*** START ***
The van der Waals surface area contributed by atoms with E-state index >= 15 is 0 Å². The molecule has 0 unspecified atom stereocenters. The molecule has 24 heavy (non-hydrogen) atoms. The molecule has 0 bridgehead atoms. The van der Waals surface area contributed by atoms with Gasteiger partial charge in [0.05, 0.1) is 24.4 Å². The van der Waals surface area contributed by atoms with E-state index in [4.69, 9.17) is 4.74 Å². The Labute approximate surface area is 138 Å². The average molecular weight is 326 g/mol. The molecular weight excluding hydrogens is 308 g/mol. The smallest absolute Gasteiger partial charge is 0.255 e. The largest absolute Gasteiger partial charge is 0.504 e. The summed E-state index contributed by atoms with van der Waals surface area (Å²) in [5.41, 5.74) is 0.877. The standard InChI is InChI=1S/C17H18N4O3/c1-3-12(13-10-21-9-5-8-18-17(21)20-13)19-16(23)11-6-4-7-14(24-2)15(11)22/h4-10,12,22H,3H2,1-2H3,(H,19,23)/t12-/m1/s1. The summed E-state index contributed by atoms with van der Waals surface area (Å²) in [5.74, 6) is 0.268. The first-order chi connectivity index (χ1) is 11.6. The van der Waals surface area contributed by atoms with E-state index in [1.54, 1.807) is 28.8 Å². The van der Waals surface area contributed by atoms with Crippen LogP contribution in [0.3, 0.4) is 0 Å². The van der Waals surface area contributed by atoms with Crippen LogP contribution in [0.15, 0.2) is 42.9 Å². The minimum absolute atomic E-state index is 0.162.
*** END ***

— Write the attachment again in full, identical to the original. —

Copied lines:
The van der Waals surface area contributed by atoms with E-state index >= 15 is 0 Å². The molecule has 0 unspecified atom stereocenters. The molecule has 24 heavy (non-hydrogen) atoms. The molecule has 0 bridgehead atoms. The van der Waals surface area contributed by atoms with Gasteiger partial charge in [0.05, 0.1) is 24.4 Å². The van der Waals surface area contributed by atoms with E-state index in [4.69, 9.17) is 4.74 Å². The Labute approximate surface area is 138 Å². The average molecular weight is 326 g/mol. The molecular weight excluding hydrogens is 308 g/mol. The smallest absolute Gasteiger partial charge is 0.255 e. The largest absolute Gasteiger partial charge is 0.504 e. The summed E-state index contributed by atoms with van der Waals surface area (Å²) in [5.41, 5.74) is 0.877. The standard InChI is InChI=1S/C17H18N4O3/c1-3-12(13-10-21-9-5-8-18-17(21)20-13)19-16(23)11-6-4-7-14(24-2)15(11)22/h4-10,12,22H,3H2,1-2H3,(H,19,23)/t12-/m1/s1. The summed E-state index contributed by atoms with van der Waals surface area (Å²) in [5.74, 6) is 0.268. The first-order chi connectivity index (χ1) is 11.6. The van der Waals surface area contributed by atoms with E-state index in [1.54, 1.807) is 28.8 Å². The van der Waals surface area contributed by atoms with Crippen LogP contribution in [0.3, 0.4) is 0 Å². The van der Waals surface area contributed by atoms with Crippen LogP contribution in [0.15, 0.2) is 42.9 Å². The minimum absolute atomic E-state index is 0.162.